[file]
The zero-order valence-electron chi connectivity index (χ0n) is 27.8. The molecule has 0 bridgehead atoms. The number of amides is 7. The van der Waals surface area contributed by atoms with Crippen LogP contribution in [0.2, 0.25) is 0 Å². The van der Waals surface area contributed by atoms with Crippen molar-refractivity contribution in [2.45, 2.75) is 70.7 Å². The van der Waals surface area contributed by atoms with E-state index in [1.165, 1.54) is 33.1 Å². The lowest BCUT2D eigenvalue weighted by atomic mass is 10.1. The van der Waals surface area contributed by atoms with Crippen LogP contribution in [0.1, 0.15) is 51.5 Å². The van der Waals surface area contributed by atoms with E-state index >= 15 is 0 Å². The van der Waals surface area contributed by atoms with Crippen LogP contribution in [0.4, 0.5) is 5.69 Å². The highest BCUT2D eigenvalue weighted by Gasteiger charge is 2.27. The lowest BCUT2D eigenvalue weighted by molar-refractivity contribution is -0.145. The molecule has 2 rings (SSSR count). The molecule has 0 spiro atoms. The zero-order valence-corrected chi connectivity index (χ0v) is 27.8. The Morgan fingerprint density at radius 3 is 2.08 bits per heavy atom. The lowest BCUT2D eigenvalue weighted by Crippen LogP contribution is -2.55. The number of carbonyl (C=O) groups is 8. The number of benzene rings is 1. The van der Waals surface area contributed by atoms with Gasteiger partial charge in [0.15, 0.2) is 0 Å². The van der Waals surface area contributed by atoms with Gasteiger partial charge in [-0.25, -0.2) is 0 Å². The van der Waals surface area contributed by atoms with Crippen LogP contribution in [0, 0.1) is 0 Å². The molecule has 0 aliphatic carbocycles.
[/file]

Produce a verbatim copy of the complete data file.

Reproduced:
The zero-order valence-electron chi connectivity index (χ0n) is 27.8. The molecule has 0 bridgehead atoms. The number of amides is 7. The van der Waals surface area contributed by atoms with Crippen LogP contribution in [0.2, 0.25) is 0 Å². The van der Waals surface area contributed by atoms with Crippen molar-refractivity contribution in [2.45, 2.75) is 70.7 Å². The van der Waals surface area contributed by atoms with E-state index in [1.165, 1.54) is 33.1 Å². The lowest BCUT2D eigenvalue weighted by atomic mass is 10.1. The van der Waals surface area contributed by atoms with Crippen LogP contribution in [0.1, 0.15) is 51.5 Å². The van der Waals surface area contributed by atoms with E-state index >= 15 is 0 Å². The van der Waals surface area contributed by atoms with Crippen LogP contribution in [0.4, 0.5) is 5.69 Å². The highest BCUT2D eigenvalue weighted by Gasteiger charge is 2.27. The lowest BCUT2D eigenvalue weighted by molar-refractivity contribution is -0.145. The molecule has 2 rings (SSSR count). The molecule has 0 spiro atoms. The zero-order valence-corrected chi connectivity index (χ0v) is 27.8. The Morgan fingerprint density at radius 3 is 2.08 bits per heavy atom. The lowest BCUT2D eigenvalue weighted by Crippen LogP contribution is -2.55. The number of carbonyl (C=O) groups is 8. The number of benzene rings is 1. The van der Waals surface area contributed by atoms with Gasteiger partial charge in [0.15, 0.2) is 0 Å². The van der Waals surface area contributed by atoms with Gasteiger partial charge in [-0.25, -0.2) is 0 Å². The van der Waals surface area contributed by atoms with Crippen LogP contribution in [0, 0.1) is 0 Å². The molecule has 0 aliphatic carbocycles.